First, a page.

Frozen shoulder symptoms might differ, based on how far the condition has progressed. Keeping an eye out for such symptoms and opting for frozen shoulder treatment instantly helps in rooting it out during the early stages.
Frozen shoulder or adhesive capsulitis is a condition characterized by stiffness and pain in the shoulder joint. The signs and symptoms of adhesive capsulitis begin gradually, worsen over time, and then resolve, usually within one or two years.
Who Can Face Frozen Shoulder Symptoms?
The incidence of frozen shoulder is about 2% in the general population. It is prevalent in the age group of 40-60 years and women are more prone to this condition than men. Your risk of developing a frozen shoulder increases if you’re recovering from a medical condition or procedure that affects the mobility of your arm – such as a stroke or an open heart surgery.
Frozen Shoulder Risk Factors
In most cases, there is no particular cause for suffering from frozen shoulder. However, some of the risk factors include:
- Cervical disk disease of the neck
- Shoulder injury
- Shoulder surgery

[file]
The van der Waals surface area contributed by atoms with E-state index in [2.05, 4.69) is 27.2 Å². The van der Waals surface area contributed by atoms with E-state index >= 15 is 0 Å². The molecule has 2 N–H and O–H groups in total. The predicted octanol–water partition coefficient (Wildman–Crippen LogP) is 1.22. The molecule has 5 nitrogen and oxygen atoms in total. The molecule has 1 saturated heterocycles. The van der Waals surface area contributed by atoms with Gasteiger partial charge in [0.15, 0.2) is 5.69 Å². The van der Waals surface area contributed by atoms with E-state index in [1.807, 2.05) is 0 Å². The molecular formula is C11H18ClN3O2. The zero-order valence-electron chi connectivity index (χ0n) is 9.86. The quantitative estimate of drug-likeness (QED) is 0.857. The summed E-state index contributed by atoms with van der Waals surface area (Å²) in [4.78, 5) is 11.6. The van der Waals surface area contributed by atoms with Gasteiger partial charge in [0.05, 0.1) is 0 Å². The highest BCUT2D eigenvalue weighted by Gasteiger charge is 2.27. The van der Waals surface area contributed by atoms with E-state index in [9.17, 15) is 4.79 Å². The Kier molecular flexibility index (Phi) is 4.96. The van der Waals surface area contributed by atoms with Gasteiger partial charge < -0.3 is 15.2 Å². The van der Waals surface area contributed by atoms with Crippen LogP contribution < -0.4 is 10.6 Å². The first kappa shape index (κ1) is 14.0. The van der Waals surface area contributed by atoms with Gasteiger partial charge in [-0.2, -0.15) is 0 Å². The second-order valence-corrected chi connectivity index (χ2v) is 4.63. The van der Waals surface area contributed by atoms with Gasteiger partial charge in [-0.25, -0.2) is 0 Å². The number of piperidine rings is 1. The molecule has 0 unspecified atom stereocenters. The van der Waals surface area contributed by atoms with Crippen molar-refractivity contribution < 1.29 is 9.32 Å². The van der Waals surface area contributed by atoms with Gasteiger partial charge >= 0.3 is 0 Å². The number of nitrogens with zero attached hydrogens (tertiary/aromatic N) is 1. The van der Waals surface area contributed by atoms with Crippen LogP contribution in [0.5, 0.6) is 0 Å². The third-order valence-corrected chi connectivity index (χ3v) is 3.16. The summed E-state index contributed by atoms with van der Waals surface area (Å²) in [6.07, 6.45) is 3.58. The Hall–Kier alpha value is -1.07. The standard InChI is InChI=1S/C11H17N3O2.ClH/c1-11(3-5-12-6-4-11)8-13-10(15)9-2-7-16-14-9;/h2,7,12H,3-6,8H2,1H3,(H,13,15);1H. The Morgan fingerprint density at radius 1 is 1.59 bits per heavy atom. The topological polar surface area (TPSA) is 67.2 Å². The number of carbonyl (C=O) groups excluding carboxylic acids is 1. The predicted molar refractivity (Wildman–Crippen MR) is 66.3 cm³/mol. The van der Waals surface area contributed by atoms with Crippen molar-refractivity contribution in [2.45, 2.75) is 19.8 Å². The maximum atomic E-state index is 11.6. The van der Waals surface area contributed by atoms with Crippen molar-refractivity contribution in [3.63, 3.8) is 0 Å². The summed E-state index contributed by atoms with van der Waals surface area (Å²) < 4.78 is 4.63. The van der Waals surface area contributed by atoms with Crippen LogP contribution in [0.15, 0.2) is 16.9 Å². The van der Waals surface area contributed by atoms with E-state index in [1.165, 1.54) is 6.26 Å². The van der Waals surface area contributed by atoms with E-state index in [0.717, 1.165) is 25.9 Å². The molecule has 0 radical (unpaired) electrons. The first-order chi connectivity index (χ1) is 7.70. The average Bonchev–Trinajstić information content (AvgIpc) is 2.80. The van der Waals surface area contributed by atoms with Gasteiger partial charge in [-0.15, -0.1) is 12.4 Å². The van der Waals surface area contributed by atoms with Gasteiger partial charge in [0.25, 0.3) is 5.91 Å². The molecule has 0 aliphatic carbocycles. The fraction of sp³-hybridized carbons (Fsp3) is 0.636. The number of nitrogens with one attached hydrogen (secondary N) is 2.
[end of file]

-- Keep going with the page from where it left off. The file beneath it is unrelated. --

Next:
- Open heart surgery
Frozen Shoulder Symptoms You Should Be Aware Of
People who suffer from frozen shoulder usually experience a dull ache along the shoulder. The pain is usually centered over the outer shoulder area and sometimes along the upper arm. For some people, the pain worsens at night, sometimes even disrupting normal sleep patterns.
The pain can differ, based on the stage of the problem and how long it has been developing. The characteristic feature of this condition is an inability to move one’s shoulder, either actively or passively. Based on the stage of the condition, here are the frozen shoulder symptoms that you might face.
- Freezing Stage: During this stage, pain occurs even when the shoulder is slightly moved. Due to this, the shoulder’s range of motion becomes limited. The duration of this stage is about 6 weeks to 9 months.
- Frozen Stage: The duration of this stage lasts for about 4 to 6 months. The pain experienced begins to diminish in this stage, but the shoulder remains stiff.
- Thawing Stage: The shoulder becomes slightly usable through the course of this stage, and returns to normal towards the end. It may take about 6 months to 2 years for the shoulder to become completely normal or near-normal, and regain its earlier condition.
Once these frozen shoulder symptoms are detected in a timely manner, diagnostic and corrective measures can be chosen faster.